July the 12th is traditionally a day celebrated by those who view William of Orange’s success by the Boyne 309 years ago as a good thing.

This year, south of the border, those sporting white and blue as well as blue and gold will be pounding the tarmac towards Tom Semple’s field to make that particular day their own.

In this, the 125th anniversary of the GAA, in Dúrlas Eile where the Association was founded, Tipperary, the Munster champions of 2008, will take on Waterford, the Munster champions of 2007.

A thunderous Munster final surely lies in store between the counties separated by the Suir, which just happens to flow through Thurles.

For the modern day Waterford supporter, trips to the Munster final have almost come to be expected. Historically, unlike Tipp or Cork, we’ve never been in the position to entertain the notion that a place in the final came as a sporting birthright.

But the current group of players, along with all those who have proudly worn the county colours since the late 1990s, have truly spoiled us rotten in this respect.

A fortnight on Sunday, Waterford will compete in their sixth provincial decider since 1998, their fifth final in this decade alone.

In that time, there have also been three National League final appearances and of course last September’s long-awaited All-Ireland final trip: that’s 10 finals in a dozen seasons.

It’s a point that those who like nothing more than a good moan about our team’s fortunes (or so-called lack thereof) should reflect upon.

And should any readers be troubled with the prospect of ‘another’ trip (hopefully trips) to Croke Park this summer, then please consider the following.

The 2009 Munster final represents Waterford’s 24th appearance in the southern province’s hurling showpiece. Sixteen such finals had been held before the Deise reached its first final in 1903, which they went on to lose by 5-16 to 1-1 to Cork. A further 22 years passed before Waterford shadows were cast across a Munster final sod again, but this time it was Tipp dishing out the punishment to the men in white (6-6 to 1-2).

Further defeats to Cork (1929 and 1931 – after a replay) and Limerick (1933 and 1934) were experienced before the Deise, captained by Mick Hickey, finally became Munster champions in 1938.

In 1948, Waterford exacted retribution for their 1943 Munster final loss at the hands of the Rebels when turning Cork over by 4-7 to 3-9, en route to their maiden All-Ireland title.

The ‘golden generation’ led by Frankie Walsh, Tom Cheasty and Philly Grimes inspired Waterford to three successive Munster final appearances from 1957 to ’59, defeating Cork in both while losing to Tipp in ’58.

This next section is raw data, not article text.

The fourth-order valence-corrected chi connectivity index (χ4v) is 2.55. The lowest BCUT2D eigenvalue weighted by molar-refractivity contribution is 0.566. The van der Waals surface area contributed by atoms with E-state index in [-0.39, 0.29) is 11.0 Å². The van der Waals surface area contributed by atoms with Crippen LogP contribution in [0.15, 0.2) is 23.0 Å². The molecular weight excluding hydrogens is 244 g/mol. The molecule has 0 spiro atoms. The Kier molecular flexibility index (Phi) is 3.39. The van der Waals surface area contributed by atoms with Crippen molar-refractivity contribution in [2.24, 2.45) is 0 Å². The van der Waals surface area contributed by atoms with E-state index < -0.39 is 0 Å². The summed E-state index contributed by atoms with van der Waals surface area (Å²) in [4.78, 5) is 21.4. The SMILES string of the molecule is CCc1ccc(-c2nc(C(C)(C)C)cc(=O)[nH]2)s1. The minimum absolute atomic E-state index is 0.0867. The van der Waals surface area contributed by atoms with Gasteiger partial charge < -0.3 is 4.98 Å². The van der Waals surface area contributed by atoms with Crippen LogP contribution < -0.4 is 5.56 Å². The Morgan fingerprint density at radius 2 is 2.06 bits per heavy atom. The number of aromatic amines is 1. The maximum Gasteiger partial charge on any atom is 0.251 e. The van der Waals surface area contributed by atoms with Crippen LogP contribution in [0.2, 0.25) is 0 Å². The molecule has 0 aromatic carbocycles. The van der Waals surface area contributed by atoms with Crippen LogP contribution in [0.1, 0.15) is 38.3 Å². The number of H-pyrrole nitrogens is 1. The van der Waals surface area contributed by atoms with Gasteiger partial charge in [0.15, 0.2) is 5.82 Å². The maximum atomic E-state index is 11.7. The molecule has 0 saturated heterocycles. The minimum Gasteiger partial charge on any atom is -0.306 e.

Fifty years on, Waterford await Liam McCarthy’s return. Provincial success over Tipp in their own backyard this time around would see them through to the All-Ireland semi-final yet again. It’s a tantalising prospect.

While the great Waterford team would win another Munster crown in 1963 (defeating Tipp by three points), they went down to Kilkenny in a classic All-Ireland, despite scoring a half-dozen goals.

In 1966, the Deise were turned over by Cork (4-9 to 2-9) and didn’t appear in another final until 1982, when Cork dished out the heaviest final defeat in Waterford’s history (5-31 to 3-6). Twelve months later, John Galvin and co again lost heavily to Cork, but ‘only’ by 19 points on that occasion.

In 1989, the first Munster final to be screened live on RTE, Waterford were defeated by a Nicky English-inspired Tipperary (0-26 to 2-8), with the Premier going on to win a first All-Ireland in 18 years.

Almost a decade would pass before the Deise would return to the provincial final and Gerald McCarthy’s side hurled brilliantly to tie with Clare in Thurles. Alas, things didn’t go so well in a rain-sodden replay when the Banner surged to a 12-point victory.

Since the turn of the century, Waterford have won three titles, defeating Tipperary in 2002, Cork in the 2004 classic and Limerick two years ago. In 2003, they went down to Cork by four points, a game marked by John Mullane’s magnificent hat-trick.

Look at it this way: between 1963 and 1989, Waterford played in five Munster finals, failing to feature in a single edition during the 1970s. They’re now preparing to play in their fifth such final in eight years. Heady hurling times indeed.